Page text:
Update: It appears TechCrunch has pulled the offending image and replaced it with another one. They still don’t provide any attribution so I sure hope they didn’t just replace one stolen image with another.
Just for those of you who happened to missed seeing the stolen image being used on the site, I’ve included a screen capture below:
While the popular blog TechCrunch is known across the web as a leading source for tech related information, they’re also cultivating a reputation for using copyrighted images without attribution or permission.
Unfortunately for the popular blog, they’ve been caught red-handed yet again, ignoring copyrights.
In one of TechCrunch’s recent posts I noticed an interesting image of a record collection obviously painstakingly arranged. Knowing TC’s proclivity to steal other people’s images, and noticing their complete lack of attribution for the image, I decided to do some digging.
Thankfully, it didn’t take too long to figure out where the image had come from. After viewing the image source, I did a quick Google image search for montone records and sure enough, the first result was the very same image TechCrunch used in their post.
Just to make sure I wasn’t falsely accusing TC, I dropped the blogger/photographer, Christian Montone a quick email asking whether he held the copyrights to the image and if he’d granted TC permission to use the image.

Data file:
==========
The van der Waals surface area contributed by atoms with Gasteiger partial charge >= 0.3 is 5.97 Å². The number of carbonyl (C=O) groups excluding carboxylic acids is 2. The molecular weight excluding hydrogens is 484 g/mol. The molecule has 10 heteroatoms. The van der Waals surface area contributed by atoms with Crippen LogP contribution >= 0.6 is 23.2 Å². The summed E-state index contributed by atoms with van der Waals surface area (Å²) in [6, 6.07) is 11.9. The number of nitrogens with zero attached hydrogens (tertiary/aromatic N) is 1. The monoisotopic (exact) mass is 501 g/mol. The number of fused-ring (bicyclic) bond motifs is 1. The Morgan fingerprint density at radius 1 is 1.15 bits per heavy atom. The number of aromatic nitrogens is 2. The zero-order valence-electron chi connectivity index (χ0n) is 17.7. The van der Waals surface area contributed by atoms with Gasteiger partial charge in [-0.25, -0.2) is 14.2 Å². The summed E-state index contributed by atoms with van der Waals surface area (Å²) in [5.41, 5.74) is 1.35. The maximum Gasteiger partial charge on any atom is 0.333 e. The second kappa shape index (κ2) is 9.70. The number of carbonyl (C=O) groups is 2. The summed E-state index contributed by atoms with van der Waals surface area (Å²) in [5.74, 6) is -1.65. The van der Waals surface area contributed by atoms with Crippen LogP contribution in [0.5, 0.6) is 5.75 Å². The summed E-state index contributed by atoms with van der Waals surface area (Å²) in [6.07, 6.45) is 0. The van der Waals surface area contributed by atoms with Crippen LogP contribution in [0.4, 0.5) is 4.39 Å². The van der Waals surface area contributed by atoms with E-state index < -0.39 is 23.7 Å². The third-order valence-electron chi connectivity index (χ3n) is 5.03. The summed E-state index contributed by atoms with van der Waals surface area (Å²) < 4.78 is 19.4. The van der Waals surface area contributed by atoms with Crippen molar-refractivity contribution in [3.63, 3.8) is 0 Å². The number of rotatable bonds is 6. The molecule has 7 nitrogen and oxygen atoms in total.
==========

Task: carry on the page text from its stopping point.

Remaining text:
Surprise, surprise, surprise, not only had Christian never heard of TechCrunch but he CERTAINLY hadn’t granted them permission to use his image.
Christian responded with the following comment on the offending post:
My name is Christian Montone and I am the photographer of the image you used above WIHTOUT permission. I understand that life in the blogosphere comes with the caveat that folks can copy-paste-edit-repost your images at any given moment and I am glad to have any and all folks enjoy the images I shoot, paint or draw. It is, however, a bit disconcerting that I was NOT asked permission for inclusion of my image (nor was I even given a photo credit). IT IS COMPLETELY EXPLICIT AND CLEAR on my blog that I am the author of the images I post (and in fact that image was shot in my home). In the future, when using the personal images made public by myself or others, could you PLEASE employ the common professional courtesy of asking permission of the author of such an image?
Respectfully, yet a bit perturbed…
While the comment has been published, TechCrunch has issued no response to Mr. Montone’s comment or his similarly messaged email.
Much like the episode with Digg, a mistake like this would be forgivable and maybe even understandable if it were the first time. People are human, we all make mistakes. However, this is yet another influential website, willfully and arrogantly abusing the rest of the web with complete disregard for our rights.
I would certainly hope TechCrunch’s advertisers and sponsors don’t condone this type of behavior. However, by their continued support of a website so well known for their disregard for copyrights, it would be easy to assume that Microsoft and Media Temple among others are complicent if not supportive of this kind of behavior.
It’s time the rights of bloggers, photographers, and any other content producer is honored online.